Memories of the Phonograph and Other Stories


My name is Axel Boilesen.

I was born on a farm near Cotesfield, Nebraska on April 18, 1923.

Axel age 4 (center of picture) with brother Lester on left and Floyd on right and his two sisters, Lois and Fern (circa 1927).


When I was a growing up we had an Edison Amberola, which I think was a Model 30, that was tucked away in a bedroom closet. I never saw it in the parlor as we had a radio and if there was going to be any entertainment, it usually came from the radio. But I do remember my older sisters getting the Edison out from time to time and dancing around the bedroom.


The Jolly Coppersmith was a song I can still hear playing. We didn't listen to it very often but the Edison always worked very well.

My grandmother also had a phonograph in their home, a large upright disc model which might have been a Brunswick. I still fondly remember her sitting in her rocking chair with me on her lap listening to the phonograph together.


1922 Christmas Ad


When World War II began there were paper drives and scrap iron drives and other activities to support the war effort. My Dad had alot of scrap iron and machinery parts around the farm and he was very willing and proud to donate all that he could.

Included in those war-time donations was our Edison Amberola. It was said that donating phonographs would help entertain the troops and I think my Dad believed that our Amberola would make it to some USO or army camp site. Perhaps he remembered scenes or stories from World War I and support efforts for entertaining the troops with phonograph music.


1919 postcard showing US Army personnel listening to a disc playing "Victrola"


Looking back, it seems unlikely our Amberola ever played music for any soldier in the 1940's. By 1942 Edison Blue Amberol cylinder records, the record format used by an Amberola, hadn't been manufactured by anyone in over 14 years so the music selection of an Amberola would have been very limited and dated.

But if our Edison did survive the army's scrap pile I'm sure it's still hammering out those "la la la's" of the Jolly Coppersmith.


Amberola record from 1918

Listen to the "The Jolly Coppersmith" or "Kreuzfidele Kupferschmied" played by Edison Military Band (1)


German postcard titled Liebesgaben (alms) - Children participating in a World War I war-time drive to support their troops (including the donation of a gramophone).



The Phonograph Goes to War

Reported in Scientific American, this Week in World War I: November 6, 1915

A recruiting station in Britain uses a phonograph to help drum up business in 1915.

Credit: Scientific American, November 6, 1915




This poster was displayed in a Department store in 1918 to support World War I American troops by bringing in unused records. (2)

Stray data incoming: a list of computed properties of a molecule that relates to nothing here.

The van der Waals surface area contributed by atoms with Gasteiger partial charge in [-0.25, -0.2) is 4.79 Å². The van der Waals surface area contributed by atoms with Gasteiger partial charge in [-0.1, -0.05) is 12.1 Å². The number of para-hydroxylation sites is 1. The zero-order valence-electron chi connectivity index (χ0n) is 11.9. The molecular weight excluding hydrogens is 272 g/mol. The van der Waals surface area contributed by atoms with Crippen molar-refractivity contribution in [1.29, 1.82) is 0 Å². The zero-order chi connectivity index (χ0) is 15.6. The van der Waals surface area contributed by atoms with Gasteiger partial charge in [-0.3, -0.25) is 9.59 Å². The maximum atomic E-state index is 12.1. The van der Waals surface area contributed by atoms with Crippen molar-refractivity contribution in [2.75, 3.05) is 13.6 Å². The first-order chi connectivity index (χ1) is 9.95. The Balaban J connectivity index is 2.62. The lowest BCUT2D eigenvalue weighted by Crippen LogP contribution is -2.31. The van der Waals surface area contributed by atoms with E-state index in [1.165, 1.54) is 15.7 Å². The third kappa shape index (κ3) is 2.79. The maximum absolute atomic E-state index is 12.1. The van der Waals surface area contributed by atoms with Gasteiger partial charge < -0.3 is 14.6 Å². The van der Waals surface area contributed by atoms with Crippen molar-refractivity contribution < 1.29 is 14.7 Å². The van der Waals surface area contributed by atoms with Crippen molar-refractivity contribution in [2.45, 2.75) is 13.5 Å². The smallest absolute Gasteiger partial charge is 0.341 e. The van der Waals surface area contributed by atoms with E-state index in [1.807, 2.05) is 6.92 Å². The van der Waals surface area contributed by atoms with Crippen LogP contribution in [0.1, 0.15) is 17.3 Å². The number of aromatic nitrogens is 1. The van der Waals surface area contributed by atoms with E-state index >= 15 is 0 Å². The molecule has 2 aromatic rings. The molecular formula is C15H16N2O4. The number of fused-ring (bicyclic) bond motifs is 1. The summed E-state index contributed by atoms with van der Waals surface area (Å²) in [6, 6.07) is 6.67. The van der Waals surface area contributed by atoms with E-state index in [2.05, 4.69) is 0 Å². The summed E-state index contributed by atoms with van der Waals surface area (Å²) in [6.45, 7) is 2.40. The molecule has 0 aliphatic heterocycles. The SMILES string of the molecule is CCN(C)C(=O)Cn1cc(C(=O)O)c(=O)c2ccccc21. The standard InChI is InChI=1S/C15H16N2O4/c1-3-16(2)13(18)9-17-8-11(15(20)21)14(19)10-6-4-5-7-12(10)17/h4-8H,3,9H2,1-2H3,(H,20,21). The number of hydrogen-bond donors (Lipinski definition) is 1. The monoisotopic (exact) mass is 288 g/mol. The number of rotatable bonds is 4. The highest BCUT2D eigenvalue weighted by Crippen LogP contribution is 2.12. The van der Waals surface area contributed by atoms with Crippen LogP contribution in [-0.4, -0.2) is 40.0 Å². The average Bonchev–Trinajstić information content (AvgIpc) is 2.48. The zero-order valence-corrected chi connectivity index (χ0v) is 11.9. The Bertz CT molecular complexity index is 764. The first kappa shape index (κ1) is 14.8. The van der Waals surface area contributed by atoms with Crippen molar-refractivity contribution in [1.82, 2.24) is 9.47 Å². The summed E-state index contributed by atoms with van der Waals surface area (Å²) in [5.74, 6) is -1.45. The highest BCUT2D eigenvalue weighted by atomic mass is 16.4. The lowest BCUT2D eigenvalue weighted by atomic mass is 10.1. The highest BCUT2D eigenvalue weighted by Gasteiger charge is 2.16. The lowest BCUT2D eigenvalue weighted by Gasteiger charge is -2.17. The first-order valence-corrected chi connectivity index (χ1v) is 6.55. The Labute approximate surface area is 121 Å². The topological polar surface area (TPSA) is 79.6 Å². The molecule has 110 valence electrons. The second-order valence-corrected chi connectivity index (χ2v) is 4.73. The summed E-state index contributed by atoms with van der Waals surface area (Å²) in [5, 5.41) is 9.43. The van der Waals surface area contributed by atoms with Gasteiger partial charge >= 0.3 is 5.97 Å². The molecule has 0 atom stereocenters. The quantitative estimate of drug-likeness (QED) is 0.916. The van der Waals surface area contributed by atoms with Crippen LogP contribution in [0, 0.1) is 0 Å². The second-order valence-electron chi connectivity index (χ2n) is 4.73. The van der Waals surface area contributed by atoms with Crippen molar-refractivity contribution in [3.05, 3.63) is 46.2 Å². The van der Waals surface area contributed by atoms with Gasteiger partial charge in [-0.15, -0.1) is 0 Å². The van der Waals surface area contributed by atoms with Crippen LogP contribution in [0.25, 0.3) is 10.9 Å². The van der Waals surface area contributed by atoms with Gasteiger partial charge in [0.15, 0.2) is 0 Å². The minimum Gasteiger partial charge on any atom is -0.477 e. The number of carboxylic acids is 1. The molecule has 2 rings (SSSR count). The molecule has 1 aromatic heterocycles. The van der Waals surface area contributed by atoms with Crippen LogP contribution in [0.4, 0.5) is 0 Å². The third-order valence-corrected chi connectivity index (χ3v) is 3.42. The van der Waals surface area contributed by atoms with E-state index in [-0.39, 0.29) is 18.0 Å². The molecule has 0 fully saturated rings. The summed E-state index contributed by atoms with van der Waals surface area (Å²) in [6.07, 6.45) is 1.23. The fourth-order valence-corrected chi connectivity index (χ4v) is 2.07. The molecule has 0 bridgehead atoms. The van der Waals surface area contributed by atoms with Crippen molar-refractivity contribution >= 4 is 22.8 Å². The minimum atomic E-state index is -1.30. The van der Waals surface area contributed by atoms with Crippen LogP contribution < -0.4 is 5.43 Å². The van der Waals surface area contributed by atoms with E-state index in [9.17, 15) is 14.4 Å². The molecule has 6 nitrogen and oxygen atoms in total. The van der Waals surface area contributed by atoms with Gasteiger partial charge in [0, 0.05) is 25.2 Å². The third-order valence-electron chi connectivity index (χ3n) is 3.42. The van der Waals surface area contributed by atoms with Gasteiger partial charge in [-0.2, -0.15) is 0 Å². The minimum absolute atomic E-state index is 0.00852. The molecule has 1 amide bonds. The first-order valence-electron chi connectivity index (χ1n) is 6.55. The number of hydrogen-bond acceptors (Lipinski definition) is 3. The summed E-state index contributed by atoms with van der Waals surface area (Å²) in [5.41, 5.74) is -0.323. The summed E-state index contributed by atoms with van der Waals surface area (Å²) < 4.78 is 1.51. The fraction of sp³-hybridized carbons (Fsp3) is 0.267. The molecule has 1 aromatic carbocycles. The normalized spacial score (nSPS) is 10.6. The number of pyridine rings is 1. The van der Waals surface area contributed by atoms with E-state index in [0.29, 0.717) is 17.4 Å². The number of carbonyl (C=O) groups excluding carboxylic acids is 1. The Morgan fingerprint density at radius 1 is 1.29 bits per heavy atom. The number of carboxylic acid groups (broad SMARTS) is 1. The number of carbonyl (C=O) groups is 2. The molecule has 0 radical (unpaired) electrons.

Bring One Old Phonograph Record and 5 Cents for Kiddie Matinee Admission

The El Reno Daily Tribune, June 16, 1942, El Reno, OK



U.S. Troops listening to phonograph record during World War II

NARA (National Archives and Records Administration), Photographs and Graphic Works, College Park, MD, 44-PA-1377


See War, Vinyl and Print: Music for the Troops during World War II August 10, 2015 by Mary Macklem for an article about how the Army Special Services initiated “V-Discs” (the V stood for “victory”) to boost troop morale in 1943. Courtesy of National Endowment for the Humanities.

Also see Annegret Fauser’s book, Sounds of War, which "reveals the forgotten history of how the armed forces supported music and music-making for strategic purposes..." (3)


World War II U.S. Army Special Services Phonograph Player


Inside Lid of Special Services Phonograph - View full Operating Instructions



Memories of the Phonograph Main Menu


Other Axel Boilesen Stories


Axel's Parents


Axel's Grandparents


Axel's Siblings - The Chris Boilesen Family Album


Axel's Tribute to his parents - A Christmas Eve memory


Growing Up - What did we do for entertainment?


Growing Up - Education


Growing Up - Religion


High School Sneak Day (Class of 1941)


Measure Twice, Cut Once


My Dad the Inventor


My Danish Heritage


A Brief History of Cotesfield


Axel's account of his military experience in World War II - Axel Boilesen: 37-485-424


1841 Lake Street - The University Years


Axel's Grove 1976


2013 New Year's Resolution


Next Time


Memorial Service and Family Tribute to Axel - March 25, 2013


Committal Service and Sharing Memories - May 25, 2013 Cotesfield Cemetery


Axel - A Personal Tribute by Doug Keister - March 25, 2013


Axel, the Dougs, and the Glass Negatives - The Lincoln Journal - August 5, 2013


Axel and Betty - Christmas Traditions


June 5 - 1849 Danish Holiday - The signing of the Danish constitution in 1849. Each year Axel and Betty Boilesen celebrated this holiday and remembered their Howard County Nebraska roots which included picnics, ballgames and dances in Dannevirke Nebraska.


Betty Barr Boilesen Stories


CITY-TV Interview with Axel Boilesen March 2008 - Axel talks about the Legacy Phonograph Collection (16 minutes)



Axel Boilesen, a Friend of the Phonograph, celebrating his 87th Birthday.


Axel in the Legacy Radio Room - Photo by Doug Keister


Axel in the Legacy Phonograph Room - Photo by Doug Keister














Axel 1948 reading and listening to the phonograph



2011 at the Legacy



Memories of the Phonograph Main Menu